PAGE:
551 F.2d 1316
179 U.S.App.D.C. 357
Reverend Chester C. THOMPSON, Individually and on behalf of
all others similarly situated, Appellants,
Walter E. WASHINGTON, Individually and as Commissioner of
the District of Columbia and as "The Authority" of
the National Capitol Housing Authority
under Executive Order, et al.
Elizabeth MARSHALL et al., Appellants,
Patricia Roberts HARRIS, Individually and in her capacity as
Secretary of Housing and Urban Development, et al.
Nos. 75-1789 and 75-1910.
United States Court of Appeals,
District of Columbia Circuit.
Argued Oct. 27, 1976.
Decided Feb. 15, 1977.
Edward E. Schwab, Washington, D. C., with whom Patrick J. Christmas, Washington, D. C., was on the brief, for appellants.
Robert L. Klarquist, Atty., Dept. of Justice, Washington, D. C., with whom Peter R. Taft, Asst. Atty. Gen., and Jacques B. Gelin, Atty., Dept. of Justice, Washington, D. C., were on the brief, for appellees in case No. 75-1789. Wallace H. Johnson, Asst. Atty. Gen., Washington, D. C., at the time the record was filed and Lawrence E. Shearer, Atty., Dept. of Justice, Washington, D. C., also entered appearances for appellees in No. 75-1789.
Karen I. Ward, Asst. U. S. Atty., Washington, D. C., with whom Earl J. Silbert, U. S. Atty., John A. Terry and John R. Dugan, Asst. U. S. Attys., Washington, D. C., were on the brief, for federal appellees in case No. 75-1910.
Steven G. Friedman, Washington, D. C., with whom C. Richard Beyda, Washington, D. C., was on the brief, for Linda Pollin Memorial Housing Corp., and others, in case No. 75-1910.
Before WRIGHT, McGOWAN and MacKINNON, Circuit Judges.
Opinion for the Court filed by McGOWAN, Circuit Judge.
McGOWAN, Circuit Judge:
In Thompson v. Washington, 162 U.S.App.D.C. 39, 497 F.2d 626 (1973) ("Thompson I "), this court held that tenants of low-rent public housing operated by the National Capital Housing Authority ("NCHA") are entitled to receive notice and an opportunity to make written presentations prior to official approval of any rent increase, and the case was remanded to the District Court for further proceedings not inconsistent with our opinion, id. at 643. In Marshall v. Lynn, 162 U.S.App.D.C. 56, 497 F.2d 643 (1973) ("Marshall I "), cert. denied, 419 U.S. 970, 95 S.Ct. 235, 42 L.Ed.2d 186 (1974), decided on the same day, it was held that the same procedural rights must be granted to tenants of a low- and moderate-income housing project constructed and financed by a private nonprofit corporation, the Linda Pollin Memorial Housing Corporation, pursuant to § 221(d)(3) of the National Housing Act, if the project received both FHA mortgage insurance and below-market-interest-rate loans. A remand was made to the District Court to determine whether the project in fact was given below-market-interest-rate loans and, if so, "to enter an appropriate order effecting the procedural rights of tenants . . . ." Id. at 648.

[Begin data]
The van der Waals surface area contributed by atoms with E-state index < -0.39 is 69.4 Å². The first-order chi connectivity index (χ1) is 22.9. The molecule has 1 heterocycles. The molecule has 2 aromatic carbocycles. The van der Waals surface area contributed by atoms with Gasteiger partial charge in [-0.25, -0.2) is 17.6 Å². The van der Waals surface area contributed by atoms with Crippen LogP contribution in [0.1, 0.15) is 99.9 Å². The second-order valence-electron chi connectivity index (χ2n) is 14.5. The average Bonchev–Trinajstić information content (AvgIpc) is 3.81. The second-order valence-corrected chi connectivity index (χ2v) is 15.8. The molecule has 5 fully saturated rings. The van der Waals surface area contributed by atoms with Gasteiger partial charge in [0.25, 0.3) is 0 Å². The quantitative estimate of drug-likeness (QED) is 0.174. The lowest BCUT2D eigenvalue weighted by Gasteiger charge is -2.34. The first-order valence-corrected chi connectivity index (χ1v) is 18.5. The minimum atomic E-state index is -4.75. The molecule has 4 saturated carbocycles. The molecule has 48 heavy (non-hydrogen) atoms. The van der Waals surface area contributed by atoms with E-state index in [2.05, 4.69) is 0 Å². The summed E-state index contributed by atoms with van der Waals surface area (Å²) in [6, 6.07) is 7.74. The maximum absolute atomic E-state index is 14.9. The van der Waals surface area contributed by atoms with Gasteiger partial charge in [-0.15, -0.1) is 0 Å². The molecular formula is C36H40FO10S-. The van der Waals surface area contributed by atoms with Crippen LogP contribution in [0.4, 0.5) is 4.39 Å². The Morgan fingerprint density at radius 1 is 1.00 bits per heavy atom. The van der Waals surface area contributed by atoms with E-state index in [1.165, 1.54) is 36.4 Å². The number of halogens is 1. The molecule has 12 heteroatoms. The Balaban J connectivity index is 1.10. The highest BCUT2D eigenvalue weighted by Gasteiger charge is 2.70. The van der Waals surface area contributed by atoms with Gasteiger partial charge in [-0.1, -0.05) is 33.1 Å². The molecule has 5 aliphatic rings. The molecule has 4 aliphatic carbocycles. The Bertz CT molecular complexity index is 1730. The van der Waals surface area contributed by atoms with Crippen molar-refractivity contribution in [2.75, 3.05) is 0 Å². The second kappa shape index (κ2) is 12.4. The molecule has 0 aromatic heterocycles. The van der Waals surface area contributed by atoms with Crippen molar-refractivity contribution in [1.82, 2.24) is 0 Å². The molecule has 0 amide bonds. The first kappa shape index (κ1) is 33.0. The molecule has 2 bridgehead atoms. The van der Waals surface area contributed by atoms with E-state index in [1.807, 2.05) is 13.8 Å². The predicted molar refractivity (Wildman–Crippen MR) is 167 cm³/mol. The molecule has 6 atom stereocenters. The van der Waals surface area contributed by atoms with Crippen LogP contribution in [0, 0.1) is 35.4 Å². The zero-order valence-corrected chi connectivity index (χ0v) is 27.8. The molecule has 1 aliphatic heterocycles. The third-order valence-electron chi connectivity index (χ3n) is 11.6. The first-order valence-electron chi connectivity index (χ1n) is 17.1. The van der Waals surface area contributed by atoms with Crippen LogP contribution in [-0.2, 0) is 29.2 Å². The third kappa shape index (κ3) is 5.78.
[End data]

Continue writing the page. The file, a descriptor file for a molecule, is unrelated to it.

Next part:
These two cases are now before this court on appeals by the two groups of tenants from the respective decisions of the District Court upon remand. The issue in each is whether the District Court improperly limited the scope of the equitable relief awarded to the tenants.
* The essential point of contention is the degree to which rent increases effectuated prior to this court's decisions in Thompson I and Marshall I, without the procedural safeguards set forth in those opinions, must now be undone. In each of the cases at bar, the tenants unsuccessfully attempted to block what later proved to be improperly processed rent increases scheduled to go into effect in 1970. The complaint in Thompson was filed in the District Court in October 1969 by the named appellant on his own behalf and on behalf of approximately 6,000 public housing tenants and their families, seeking declaratory and injunctive relief against a rent increase by NCHA intended to take effect in January 1970.1 On December 24, 1969, the District Court denied a preliminary injunction, and on November 25, 1970, this court left that action undisturbed on the ground that the tenants were unlikely to prevail on the merits. McKinney v. Washington, 143 U.S.App.D.C. 4, 442 F.2d 726 (1970). Thereafter, on October 15, 1971, the District Court dismissed Thompson's complaint. Thompson then took the appeal which resulted in this court's decision in Thompson I.